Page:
The Solomon Islands government of Prime Minister Derek Sikua earlier this month released the long suppressed final report of the Commission of Inquiry into the April 2006 riots, which destroyed much of the country’s capital, Honiara. In a major blow to the Australian government, the report recommends that the legal basis of the Australian-dominated occupation force, the Regional Assistance Mission to Solomon Islands, be revised and that the immunity of RAMSI personnel from local laws be revoked.
The Sikua government received the report twelve months ago but refused to release it. Its full contents still remain publicly unavailable, with only a censored version being released. In a preface to the report, Sikua declared that “the two volumes [of the full report] contain certain contentious and sensitive materials which are potentially harmful if read by unguided minds.”
There is no doubt that the Australian Labor government of Prime Minister Kevin Rudd encouraged the Solomons’ prime minister to first suppress and then censor the report.
When the Commission of Inquiry into the April riots was first proposed by former Solomons prime minister Manasseh Sogavare, shortly after he came to power in May 2006, Canberra mounted a protracted regime change campaign featuring a series of reckless and unlawful manoeuvres. Key figures involved in establishing the investigation were targeted. Former Australian Federal Court Justice Marcus Einfeld, who was to head the Commission, was forced to withdraw after an extraordinary media campaign was whipped up over his attempt to evade payment of a minor speeding fine and constitutional lawyer Julian Moti, who was to be appointed Solomons Attorney-General, was the subject of an even more vicious witch-hunt, based on statutory rape allegations that were thrown out of a Vanuatu court in 1998. Moti, now on bail after being illegally seized in the Solomons and transported to Australia, recently filed for a permanent stay of proceedings on the grounds that the Australian Federal Police investigation was an abuse of the judicial process.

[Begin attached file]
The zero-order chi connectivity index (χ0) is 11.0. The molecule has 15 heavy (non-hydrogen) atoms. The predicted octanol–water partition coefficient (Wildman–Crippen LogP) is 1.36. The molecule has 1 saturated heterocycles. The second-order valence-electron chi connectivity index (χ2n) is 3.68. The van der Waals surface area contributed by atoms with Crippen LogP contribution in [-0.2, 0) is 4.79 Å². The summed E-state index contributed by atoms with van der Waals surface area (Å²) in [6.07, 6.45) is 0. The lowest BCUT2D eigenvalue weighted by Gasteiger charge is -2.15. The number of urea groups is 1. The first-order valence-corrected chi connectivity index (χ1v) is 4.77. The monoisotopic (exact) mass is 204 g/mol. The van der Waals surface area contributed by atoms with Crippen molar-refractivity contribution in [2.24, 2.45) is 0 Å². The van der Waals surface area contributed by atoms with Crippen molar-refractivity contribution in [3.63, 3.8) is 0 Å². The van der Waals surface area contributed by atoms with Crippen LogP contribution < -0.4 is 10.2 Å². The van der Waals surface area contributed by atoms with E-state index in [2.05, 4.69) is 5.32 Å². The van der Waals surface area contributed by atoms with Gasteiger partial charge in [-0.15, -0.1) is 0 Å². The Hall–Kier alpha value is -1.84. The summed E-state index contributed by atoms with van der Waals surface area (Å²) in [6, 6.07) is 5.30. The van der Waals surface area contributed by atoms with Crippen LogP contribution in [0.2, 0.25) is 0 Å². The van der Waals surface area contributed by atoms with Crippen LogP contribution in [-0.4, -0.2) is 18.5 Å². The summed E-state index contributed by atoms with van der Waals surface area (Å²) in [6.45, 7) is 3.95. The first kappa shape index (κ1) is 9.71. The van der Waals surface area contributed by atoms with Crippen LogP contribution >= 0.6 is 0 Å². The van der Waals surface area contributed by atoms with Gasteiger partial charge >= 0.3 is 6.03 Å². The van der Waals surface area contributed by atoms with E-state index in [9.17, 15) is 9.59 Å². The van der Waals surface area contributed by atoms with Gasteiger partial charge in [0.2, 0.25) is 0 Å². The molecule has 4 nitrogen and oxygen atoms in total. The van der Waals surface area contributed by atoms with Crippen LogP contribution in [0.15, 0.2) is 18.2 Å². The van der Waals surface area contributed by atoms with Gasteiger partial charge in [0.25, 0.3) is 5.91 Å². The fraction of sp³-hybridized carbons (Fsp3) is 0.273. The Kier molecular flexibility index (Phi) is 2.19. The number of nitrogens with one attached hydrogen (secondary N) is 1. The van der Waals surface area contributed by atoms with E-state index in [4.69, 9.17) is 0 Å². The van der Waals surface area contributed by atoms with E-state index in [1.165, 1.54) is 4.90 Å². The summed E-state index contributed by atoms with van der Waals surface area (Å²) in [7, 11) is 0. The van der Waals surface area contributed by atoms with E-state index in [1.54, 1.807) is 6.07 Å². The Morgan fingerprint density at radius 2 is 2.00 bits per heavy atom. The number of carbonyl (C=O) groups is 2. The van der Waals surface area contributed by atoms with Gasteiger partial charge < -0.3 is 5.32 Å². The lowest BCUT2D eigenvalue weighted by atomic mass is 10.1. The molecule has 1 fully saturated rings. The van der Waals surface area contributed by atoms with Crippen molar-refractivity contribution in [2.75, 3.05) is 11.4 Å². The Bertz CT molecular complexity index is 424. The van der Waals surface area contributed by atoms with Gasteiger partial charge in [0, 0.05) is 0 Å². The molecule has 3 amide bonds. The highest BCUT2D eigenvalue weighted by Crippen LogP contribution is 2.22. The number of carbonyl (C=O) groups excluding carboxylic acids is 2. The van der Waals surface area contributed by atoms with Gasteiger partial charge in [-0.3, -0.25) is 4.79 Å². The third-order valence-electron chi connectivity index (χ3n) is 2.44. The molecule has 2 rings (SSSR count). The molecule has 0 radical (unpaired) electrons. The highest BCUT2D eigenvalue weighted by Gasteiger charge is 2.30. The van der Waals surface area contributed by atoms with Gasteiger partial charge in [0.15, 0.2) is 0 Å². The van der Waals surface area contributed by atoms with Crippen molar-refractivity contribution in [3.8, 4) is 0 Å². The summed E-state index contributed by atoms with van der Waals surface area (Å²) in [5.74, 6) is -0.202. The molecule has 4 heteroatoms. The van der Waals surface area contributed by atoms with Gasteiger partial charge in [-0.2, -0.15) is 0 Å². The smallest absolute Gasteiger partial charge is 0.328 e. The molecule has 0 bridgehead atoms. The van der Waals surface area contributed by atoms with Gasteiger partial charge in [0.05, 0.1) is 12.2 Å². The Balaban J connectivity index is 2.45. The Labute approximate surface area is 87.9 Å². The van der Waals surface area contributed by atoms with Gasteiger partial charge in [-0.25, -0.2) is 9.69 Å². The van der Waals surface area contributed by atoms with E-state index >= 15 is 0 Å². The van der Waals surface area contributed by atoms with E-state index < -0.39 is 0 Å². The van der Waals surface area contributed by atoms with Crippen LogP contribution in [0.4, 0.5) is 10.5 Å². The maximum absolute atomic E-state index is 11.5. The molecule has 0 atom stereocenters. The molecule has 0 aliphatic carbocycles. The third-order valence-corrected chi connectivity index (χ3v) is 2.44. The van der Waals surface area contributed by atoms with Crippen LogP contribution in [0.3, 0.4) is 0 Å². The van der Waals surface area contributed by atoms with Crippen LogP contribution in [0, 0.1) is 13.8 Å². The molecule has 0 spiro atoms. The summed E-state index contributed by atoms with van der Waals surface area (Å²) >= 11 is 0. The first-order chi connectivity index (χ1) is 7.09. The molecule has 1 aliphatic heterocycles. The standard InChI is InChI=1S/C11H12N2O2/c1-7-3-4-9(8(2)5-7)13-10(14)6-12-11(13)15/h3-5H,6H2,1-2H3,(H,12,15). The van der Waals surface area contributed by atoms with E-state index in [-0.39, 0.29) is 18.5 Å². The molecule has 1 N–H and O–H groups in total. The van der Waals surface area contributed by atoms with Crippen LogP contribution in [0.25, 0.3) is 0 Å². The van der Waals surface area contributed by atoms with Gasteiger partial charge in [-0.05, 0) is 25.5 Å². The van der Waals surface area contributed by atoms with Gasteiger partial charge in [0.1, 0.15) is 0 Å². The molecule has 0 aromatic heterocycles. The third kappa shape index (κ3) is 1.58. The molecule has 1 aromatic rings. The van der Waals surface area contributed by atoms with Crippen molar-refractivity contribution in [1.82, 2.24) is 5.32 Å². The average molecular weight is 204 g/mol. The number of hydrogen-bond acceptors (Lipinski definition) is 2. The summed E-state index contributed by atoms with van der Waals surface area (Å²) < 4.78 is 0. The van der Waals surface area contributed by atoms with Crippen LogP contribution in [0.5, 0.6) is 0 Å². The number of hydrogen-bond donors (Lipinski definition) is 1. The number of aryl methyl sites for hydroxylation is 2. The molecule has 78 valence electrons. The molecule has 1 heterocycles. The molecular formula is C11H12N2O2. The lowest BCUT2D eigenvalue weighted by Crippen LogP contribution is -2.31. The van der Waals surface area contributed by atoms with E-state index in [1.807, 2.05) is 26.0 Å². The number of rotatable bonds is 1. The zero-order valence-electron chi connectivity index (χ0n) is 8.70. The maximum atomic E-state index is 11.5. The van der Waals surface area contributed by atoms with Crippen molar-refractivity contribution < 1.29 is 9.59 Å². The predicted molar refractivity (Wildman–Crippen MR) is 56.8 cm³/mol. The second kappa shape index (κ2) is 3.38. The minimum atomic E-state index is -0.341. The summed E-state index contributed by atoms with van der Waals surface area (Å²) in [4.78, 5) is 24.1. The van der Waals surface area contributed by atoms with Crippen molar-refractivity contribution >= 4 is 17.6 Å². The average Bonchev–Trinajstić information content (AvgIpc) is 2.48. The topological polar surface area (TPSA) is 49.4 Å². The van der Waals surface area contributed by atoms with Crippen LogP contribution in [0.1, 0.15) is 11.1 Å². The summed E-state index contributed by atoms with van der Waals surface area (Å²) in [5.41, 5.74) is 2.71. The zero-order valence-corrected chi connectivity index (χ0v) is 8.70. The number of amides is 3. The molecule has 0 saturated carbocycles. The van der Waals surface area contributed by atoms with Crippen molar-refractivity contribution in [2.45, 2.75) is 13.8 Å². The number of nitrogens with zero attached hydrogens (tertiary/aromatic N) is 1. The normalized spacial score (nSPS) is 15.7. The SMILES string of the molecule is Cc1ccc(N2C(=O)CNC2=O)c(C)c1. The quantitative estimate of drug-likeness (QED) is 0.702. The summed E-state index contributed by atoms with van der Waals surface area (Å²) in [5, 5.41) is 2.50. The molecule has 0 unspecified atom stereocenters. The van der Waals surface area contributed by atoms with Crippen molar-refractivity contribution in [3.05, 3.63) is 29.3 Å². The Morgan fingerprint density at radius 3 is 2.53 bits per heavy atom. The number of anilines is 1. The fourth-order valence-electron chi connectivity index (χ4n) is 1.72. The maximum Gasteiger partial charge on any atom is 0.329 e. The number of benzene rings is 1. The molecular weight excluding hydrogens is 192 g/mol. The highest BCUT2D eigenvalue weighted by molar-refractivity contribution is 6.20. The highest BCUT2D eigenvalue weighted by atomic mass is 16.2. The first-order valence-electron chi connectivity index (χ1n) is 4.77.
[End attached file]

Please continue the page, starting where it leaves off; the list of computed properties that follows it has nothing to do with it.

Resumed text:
The Commission of Inquiry was finally headed by former PNG judge Brian Brunton. In the publicly released report, he noted that the idea of an investigation into the 2006 riots “was not welcomed, and the strongest objection came from Australia and New Zealand”. RAMSI personnel attempted to stymie the inquiry; the Commission condemned the “administrative and financial impediments encountered with officials in the Ministries of the Prime Minister, Finance, and Treasury [which] became almost chronic as the Commission progressed”.
The Australian government was fearful that any examination of the unrest in Honiara on April 18 and 19, 2006 threatened to expose RAMSI’s role in the events. In addition to highlighting the responsibility of Australian police for triggering the initial violence outside the parliament by provocatively firing tear gas into a crowd of demonstrators, there is also substantial evidence that RAMSI forces were subsequently stood down in order to allow the violence to unfold, creating the justification for the beefing up the Australian-led intervention force (see “The Howard government, RAMSI, and the April 2006 Solomon Islands’ riots”. At the very least, RAMSI’s failure to take basic security precautions during a contentious parliamentary vote for prime minister represented criminal negligence.
In addition, the riots themselves focussed attention on the growing hostility among ordinary Solomon Islanders to the Australian occupying forces. RAMSI police and equipment were especially targeted by youth from the impoverished Honiara squatter settlements.
While the Australian government claimed that its intervention into the Solomons was driven by humanitarian concerns, this is belied by its failure to direct any significant aid money to desperately needed basic health and education services. As a result, the Commission of Inquiry concluded, more than one-third of Honiara’s population live in the squatter settlements, many featuring “large numbers of people with no employment, with little economic opportunity, with poor housing, poor sanitation, poor water supply, poor power supply, and poor road access”.